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How Will New FDA Guidance for Generic Abuse-Deterrent Opioids Pan Out? – an Update Based on the Final Guidance

With a recent update from the United States Food and Drug Administration (US FDA), the quest for abuse-deterrent opioids has taken another step. But will the new Guidance lead developers forward or backward?

We previously commented on the Draft Guidance for generic abuse-deterrent opioids in a post on August 2, 2016. To develop the final guidance, the FDA collected public commentary, including the input of both the generics producers and innovators. The FDA has now published the much-awaited Final Guidance for Industry: General Principles for Evaluating the Abuse Deterrence of Generic Solid Oral Opioid Drug Products.

In this Final Guidance, the changes from the Draft version are glaring and reflect the continuously rising bar of requirements for development of opioids, and particularly abuse-deterrent opioids in the US. The question for the Generics industry is whether or not the economics at commercialization is worth the cost of developing a generic opioid.

The FDA states that the standard goal when evaluating a generic product is to determine whether or not the drug product is “therapeutically equivalent” to its Reference Listed Drug (RLD), adding that:

“When a potential ANDA applicant develops a generic solid oral opioid drug product, the applicant should review the approved labeling for the RLD, particularly the information presented in the DRUG ABUSE AND DEPENDENCE section under 9.2 Abuse. If the summary in section 9.2 indicates that FDA has concluded that the product has properties that are expected to (or have been shown through postmarketing studies or trials to) deter abuse, in addition to other testing that may be needed to support the ANDA, the potential ANDA applicant should evaluate its proposed generic drug to show that it is no less abuse deterrent than the RLD with respect to all of the potential routes of abuse. This will ensure the generic drug is no less abuse deterrent than the RLD with respect to all potential routes of abuse and minimize the risk of shifting abuse to other, potentially more dangerous, routes.”

Evaluation of ALL Routes of Abuse

The Agency places particular emphasis on the statement that ALL routes of abuse should be evaluated. This reflects a shift in thinking for both generics and new drugs that it is no longer acceptable to evaluate only those routes of abuse that the Sponsor wishes to make claims against; rather, all routes should be evaluated to inform the Agency on potential unidentified risks resulting from the abuse-deterrent technology used in each formulation.

Given the timing of this shift, it is reasonable to speculate that the well-publicized HIV epidemic and resulting discontinuation of Opana Extended Release (ER) due to the previously untested abuse-potential by injection has impacted the Agency’s thinking on the risk/benefit of approving new opioid drugs, including generics.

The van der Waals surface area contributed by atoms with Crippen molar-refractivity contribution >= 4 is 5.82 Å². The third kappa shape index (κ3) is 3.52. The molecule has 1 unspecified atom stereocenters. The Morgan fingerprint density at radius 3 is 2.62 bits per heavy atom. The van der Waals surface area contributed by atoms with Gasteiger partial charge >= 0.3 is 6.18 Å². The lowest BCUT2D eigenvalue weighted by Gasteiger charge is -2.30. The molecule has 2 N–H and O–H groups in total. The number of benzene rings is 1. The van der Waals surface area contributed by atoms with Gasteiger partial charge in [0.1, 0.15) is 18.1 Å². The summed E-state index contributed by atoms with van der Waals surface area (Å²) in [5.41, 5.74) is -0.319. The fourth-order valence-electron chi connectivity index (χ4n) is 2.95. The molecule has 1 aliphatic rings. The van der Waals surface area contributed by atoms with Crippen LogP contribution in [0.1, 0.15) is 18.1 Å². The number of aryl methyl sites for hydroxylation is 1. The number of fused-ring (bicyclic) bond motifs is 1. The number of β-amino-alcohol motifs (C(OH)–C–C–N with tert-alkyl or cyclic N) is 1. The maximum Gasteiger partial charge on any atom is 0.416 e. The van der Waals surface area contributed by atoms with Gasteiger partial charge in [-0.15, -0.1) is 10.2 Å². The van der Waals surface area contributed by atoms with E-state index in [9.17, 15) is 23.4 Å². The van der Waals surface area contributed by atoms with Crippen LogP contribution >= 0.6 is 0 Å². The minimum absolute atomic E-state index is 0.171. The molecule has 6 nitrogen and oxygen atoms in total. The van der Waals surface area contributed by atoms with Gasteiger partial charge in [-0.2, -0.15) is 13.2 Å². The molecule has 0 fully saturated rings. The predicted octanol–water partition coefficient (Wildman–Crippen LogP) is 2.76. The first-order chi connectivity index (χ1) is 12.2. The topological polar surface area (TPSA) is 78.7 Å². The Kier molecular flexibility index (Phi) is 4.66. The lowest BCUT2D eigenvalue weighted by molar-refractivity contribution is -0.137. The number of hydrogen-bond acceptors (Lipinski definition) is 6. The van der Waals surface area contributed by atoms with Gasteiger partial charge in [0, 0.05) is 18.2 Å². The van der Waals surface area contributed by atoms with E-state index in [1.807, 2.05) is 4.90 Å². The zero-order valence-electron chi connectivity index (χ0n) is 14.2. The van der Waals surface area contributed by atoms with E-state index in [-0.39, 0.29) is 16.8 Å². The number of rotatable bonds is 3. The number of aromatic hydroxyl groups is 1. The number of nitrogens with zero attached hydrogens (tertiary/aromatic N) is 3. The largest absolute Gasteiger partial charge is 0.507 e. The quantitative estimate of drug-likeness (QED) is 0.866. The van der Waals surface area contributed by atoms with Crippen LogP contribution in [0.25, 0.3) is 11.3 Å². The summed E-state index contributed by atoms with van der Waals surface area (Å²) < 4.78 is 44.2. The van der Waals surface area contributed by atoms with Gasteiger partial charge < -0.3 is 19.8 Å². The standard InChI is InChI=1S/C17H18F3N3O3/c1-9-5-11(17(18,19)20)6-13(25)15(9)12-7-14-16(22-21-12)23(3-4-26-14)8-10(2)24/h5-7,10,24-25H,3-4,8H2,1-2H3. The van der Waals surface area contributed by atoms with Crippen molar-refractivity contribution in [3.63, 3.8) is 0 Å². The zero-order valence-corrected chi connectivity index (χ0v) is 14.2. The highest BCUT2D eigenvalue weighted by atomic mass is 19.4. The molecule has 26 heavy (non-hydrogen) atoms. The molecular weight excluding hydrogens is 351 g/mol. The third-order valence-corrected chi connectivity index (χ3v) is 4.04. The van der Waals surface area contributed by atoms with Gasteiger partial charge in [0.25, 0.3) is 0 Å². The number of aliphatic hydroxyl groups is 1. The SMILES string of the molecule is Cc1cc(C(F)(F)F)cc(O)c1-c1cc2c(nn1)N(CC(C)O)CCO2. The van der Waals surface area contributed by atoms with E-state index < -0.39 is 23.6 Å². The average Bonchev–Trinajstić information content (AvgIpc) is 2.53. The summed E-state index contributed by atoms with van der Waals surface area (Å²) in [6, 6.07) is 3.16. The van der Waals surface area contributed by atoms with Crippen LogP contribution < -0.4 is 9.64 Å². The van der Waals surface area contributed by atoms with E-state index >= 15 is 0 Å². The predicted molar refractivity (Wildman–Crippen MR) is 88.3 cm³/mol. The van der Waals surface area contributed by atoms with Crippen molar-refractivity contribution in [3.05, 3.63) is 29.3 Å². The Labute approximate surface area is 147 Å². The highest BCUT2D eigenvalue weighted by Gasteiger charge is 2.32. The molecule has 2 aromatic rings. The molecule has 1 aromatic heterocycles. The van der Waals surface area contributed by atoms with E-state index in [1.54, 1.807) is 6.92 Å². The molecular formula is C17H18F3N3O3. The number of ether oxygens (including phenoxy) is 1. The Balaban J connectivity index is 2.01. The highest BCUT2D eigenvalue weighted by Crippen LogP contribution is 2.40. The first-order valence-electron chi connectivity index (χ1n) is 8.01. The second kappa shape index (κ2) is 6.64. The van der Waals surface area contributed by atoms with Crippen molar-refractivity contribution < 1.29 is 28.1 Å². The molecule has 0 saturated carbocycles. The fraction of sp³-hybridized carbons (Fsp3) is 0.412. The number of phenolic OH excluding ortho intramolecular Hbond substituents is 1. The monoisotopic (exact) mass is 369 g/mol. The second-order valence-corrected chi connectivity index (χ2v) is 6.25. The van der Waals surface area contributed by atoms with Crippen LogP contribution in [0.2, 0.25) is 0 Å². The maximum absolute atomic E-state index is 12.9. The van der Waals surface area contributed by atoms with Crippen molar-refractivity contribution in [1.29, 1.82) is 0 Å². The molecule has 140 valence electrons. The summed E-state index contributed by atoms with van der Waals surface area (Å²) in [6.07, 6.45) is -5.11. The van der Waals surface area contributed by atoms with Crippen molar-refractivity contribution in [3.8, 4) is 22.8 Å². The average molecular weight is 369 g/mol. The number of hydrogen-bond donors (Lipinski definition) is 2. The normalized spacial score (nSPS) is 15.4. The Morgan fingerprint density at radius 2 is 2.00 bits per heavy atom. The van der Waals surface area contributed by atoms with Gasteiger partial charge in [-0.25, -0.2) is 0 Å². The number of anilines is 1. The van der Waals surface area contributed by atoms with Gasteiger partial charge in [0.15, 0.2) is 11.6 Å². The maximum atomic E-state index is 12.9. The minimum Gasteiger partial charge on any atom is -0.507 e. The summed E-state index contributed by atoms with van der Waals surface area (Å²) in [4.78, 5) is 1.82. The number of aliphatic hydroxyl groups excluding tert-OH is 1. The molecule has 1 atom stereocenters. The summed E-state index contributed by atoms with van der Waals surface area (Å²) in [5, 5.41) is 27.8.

In Vitro and In Vivo Testing

The most obvious difference between the Draft version and Final Guidance, given the new focus on evaluation of all routes of abuse, is that the Agency has also clarified that this will require both in vitro (Category 1) and in vivo (Category 2 at minimum and possibly Category 3, depending on formulation) testing to support abuse-deterrence labeling claims and gain approval for generic opioids relying on abuse-deterrent RLDs. This is a departure from the initial Draft Guidance, which only mentioned in vitro studies as a requirement, with the potential for Category 2 on an as-needed basis and, only in rare cases, Category 3 in vivo studies. One minor allowance in the routes of abuse testing is that oral abuse only appears to require Category 2 (pharmacokinetics) testing under optimal conditions for abuse (generally crushed for a solid oral dosage form).

Market Impact

Based on the changes in requirements from the Draft to the Final Guidance, the question remains: will the market support the added development cost of generic abuse-deterrent opioids? We know that the abuse-deterrent opioid innovators have had a difficult enough time gaining market access, in part because of limitations in the reimbursement structure and formulary access. Generic developers don’t have the same reimbursement expectations, but generally their development costs are not as high as what is required for these formulations either.

Only time will tell how this pans out and whether or not generic abuse-deterrent formulations will succeed either in the market or in impacting opioid abuse. What we do know is that there is now a clear path forward for greater competition in the abuse-deterrent opioid marketplace.